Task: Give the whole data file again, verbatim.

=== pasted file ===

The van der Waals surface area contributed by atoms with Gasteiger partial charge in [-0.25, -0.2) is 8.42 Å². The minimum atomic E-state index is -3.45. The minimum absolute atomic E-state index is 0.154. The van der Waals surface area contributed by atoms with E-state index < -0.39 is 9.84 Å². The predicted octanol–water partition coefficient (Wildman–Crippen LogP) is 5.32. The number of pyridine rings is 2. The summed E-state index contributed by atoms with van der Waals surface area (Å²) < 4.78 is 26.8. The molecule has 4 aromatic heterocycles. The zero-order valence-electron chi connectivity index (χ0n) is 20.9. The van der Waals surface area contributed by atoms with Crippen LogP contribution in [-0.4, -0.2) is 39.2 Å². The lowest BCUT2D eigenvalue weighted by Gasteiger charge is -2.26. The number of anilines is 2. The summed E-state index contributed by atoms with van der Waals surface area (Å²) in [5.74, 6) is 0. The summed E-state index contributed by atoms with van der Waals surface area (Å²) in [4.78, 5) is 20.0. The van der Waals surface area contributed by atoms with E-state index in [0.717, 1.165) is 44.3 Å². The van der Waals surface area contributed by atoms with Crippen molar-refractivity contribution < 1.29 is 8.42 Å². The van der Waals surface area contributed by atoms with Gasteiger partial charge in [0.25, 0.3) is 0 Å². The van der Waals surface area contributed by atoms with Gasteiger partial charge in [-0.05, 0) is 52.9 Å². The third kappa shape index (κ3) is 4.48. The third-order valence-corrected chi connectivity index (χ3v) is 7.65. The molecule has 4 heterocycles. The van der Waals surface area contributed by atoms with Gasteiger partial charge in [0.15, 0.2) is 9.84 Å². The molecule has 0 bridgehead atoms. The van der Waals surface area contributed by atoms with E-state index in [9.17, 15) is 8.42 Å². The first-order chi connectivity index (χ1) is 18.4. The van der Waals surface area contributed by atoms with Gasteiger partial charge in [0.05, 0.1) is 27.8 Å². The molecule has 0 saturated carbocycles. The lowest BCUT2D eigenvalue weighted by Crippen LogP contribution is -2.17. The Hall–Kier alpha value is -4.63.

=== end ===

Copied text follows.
The van der Waals surface area contributed by atoms with Gasteiger partial charge in [-0.25, -0.2) is 8.42 Å². The minimum atomic E-state index is -3.45. The minimum absolute atomic E-state index is 0.154. The van der Waals surface area contributed by atoms with E-state index < -0.39 is 9.84 Å². The predicted octanol–water partition coefficient (Wildman–Crippen LogP) is 5.32. The number of pyridine rings is 2. The summed E-state index contributed by atoms with van der Waals surface area (Å²) < 4.78 is 26.8. The molecule has 4 aromatic heterocycles. The zero-order valence-electron chi connectivity index (χ0n) is 20.9. The van der Waals surface area contributed by atoms with Crippen LogP contribution in [-0.4, -0.2) is 39.2 Å². The lowest BCUT2D eigenvalue weighted by Gasteiger charge is -2.26. The number of anilines is 2. The summed E-state index contributed by atoms with van der Waals surface area (Å²) in [5.74, 6) is 0. The summed E-state index contributed by atoms with van der Waals surface area (Å²) in [4.78, 5) is 20.0. The van der Waals surface area contributed by atoms with E-state index in [0.717, 1.165) is 44.3 Å². The van der Waals surface area contributed by atoms with Crippen molar-refractivity contribution < 1.29 is 8.42 Å². The van der Waals surface area contributed by atoms with Gasteiger partial charge in [0.25, 0.3) is 0 Å². The van der Waals surface area contributed by atoms with Gasteiger partial charge in [-0.05, 0) is 52.9 Å². The third kappa shape index (κ3) is 4.48. The third-order valence-corrected chi connectivity index (χ3v) is 7.65. The molecule has 4 heterocycles. The van der Waals surface area contributed by atoms with Gasteiger partial charge in [0.15, 0.2) is 9.84 Å². The molecule has 0 bridgehead atoms. The van der Waals surface area contributed by atoms with E-state index in [9.17, 15) is 8.42 Å². The first-order chi connectivity index (χ1) is 18.4. The van der Waals surface area contributed by atoms with Gasteiger partial charge in [0.05, 0.1) is 27.8 Å². The molecule has 0 saturated carbocycles. The lowest BCUT2D eigenvalue weighted by Crippen LogP contribution is -2.17. The Hall–Kier alpha value is -4.63.